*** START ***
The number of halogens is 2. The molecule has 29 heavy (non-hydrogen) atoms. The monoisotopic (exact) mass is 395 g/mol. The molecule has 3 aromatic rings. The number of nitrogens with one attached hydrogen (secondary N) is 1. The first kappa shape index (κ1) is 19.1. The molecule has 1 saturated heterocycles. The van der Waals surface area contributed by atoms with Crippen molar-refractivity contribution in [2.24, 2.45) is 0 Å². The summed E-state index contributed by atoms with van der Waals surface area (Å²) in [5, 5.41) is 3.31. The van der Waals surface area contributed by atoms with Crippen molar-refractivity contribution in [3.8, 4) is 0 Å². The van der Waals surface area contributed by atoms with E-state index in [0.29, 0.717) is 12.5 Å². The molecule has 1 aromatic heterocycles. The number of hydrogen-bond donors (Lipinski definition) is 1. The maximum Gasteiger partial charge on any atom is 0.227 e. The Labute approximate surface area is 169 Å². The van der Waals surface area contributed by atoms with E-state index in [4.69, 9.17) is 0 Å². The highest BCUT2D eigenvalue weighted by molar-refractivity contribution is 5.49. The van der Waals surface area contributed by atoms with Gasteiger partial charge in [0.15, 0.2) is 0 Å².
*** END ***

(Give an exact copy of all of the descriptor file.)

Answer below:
The number of halogens is 2. The molecule has 29 heavy (non-hydrogen) atoms. The monoisotopic (exact) mass is 395 g/mol. The molecule has 3 aromatic rings. The number of nitrogens with one attached hydrogen (secondary N) is 1. The first kappa shape index (κ1) is 19.1. The molecule has 1 saturated heterocycles. The van der Waals surface area contributed by atoms with Crippen molar-refractivity contribution in [2.24, 2.45) is 0 Å². The summed E-state index contributed by atoms with van der Waals surface area (Å²) in [5, 5.41) is 3.31. The van der Waals surface area contributed by atoms with Crippen molar-refractivity contribution in [3.8, 4) is 0 Å². The van der Waals surface area contributed by atoms with E-state index in [0.29, 0.717) is 12.5 Å². The molecule has 1 aromatic heterocycles. The number of hydrogen-bond donors (Lipinski definition) is 1. The maximum Gasteiger partial charge on any atom is 0.227 e. The Labute approximate surface area is 169 Å². The van der Waals surface area contributed by atoms with E-state index in [4.69, 9.17) is 0 Å². The highest BCUT2D eigenvalue weighted by molar-refractivity contribution is 5.49. The van der Waals surface area contributed by atoms with Gasteiger partial charge in [0.15, 0.2) is 0 Å².